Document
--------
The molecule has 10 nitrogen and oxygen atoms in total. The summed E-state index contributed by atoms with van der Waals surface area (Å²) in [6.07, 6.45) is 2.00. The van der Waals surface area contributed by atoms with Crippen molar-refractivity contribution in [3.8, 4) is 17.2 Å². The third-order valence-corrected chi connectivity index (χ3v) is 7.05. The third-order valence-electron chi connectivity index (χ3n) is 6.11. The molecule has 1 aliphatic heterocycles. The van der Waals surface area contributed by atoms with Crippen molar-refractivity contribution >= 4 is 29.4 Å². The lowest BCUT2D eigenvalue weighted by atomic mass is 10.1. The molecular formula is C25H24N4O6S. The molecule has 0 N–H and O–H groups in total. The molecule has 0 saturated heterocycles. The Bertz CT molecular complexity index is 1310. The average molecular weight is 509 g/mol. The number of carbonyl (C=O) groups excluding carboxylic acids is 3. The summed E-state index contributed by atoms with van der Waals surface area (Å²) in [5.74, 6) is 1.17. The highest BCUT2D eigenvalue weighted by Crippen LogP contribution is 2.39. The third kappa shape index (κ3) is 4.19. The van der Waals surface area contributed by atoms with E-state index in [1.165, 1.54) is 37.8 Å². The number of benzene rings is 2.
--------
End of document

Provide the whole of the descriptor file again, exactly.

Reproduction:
The molecule has 10 nitrogen and oxygen atoms in total. The summed E-state index contributed by atoms with van der Waals surface area (Å²) in [6.07, 6.45) is 2.00. The van der Waals surface area contributed by atoms with Crippen molar-refractivity contribution in [3.8, 4) is 17.2 Å². The third-order valence-corrected chi connectivity index (χ3v) is 7.05. The third-order valence-electron chi connectivity index (χ3n) is 6.11. The molecule has 1 aliphatic heterocycles. The van der Waals surface area contributed by atoms with Crippen molar-refractivity contribution >= 4 is 29.4 Å². The lowest BCUT2D eigenvalue weighted by atomic mass is 10.1. The molecular formula is C25H24N4O6S. The molecule has 0 N–H and O–H groups in total. The molecule has 0 saturated heterocycles. The Bertz CT molecular complexity index is 1310. The average molecular weight is 509 g/mol. The number of carbonyl (C=O) groups excluding carboxylic acids is 3. The summed E-state index contributed by atoms with van der Waals surface area (Å²) in [5.74, 6) is 1.17. The highest BCUT2D eigenvalue weighted by Crippen LogP contribution is 2.39. The third kappa shape index (κ3) is 4.19. The van der Waals surface area contributed by atoms with E-state index in [1.165, 1.54) is 37.8 Å². The number of benzene rings is 2.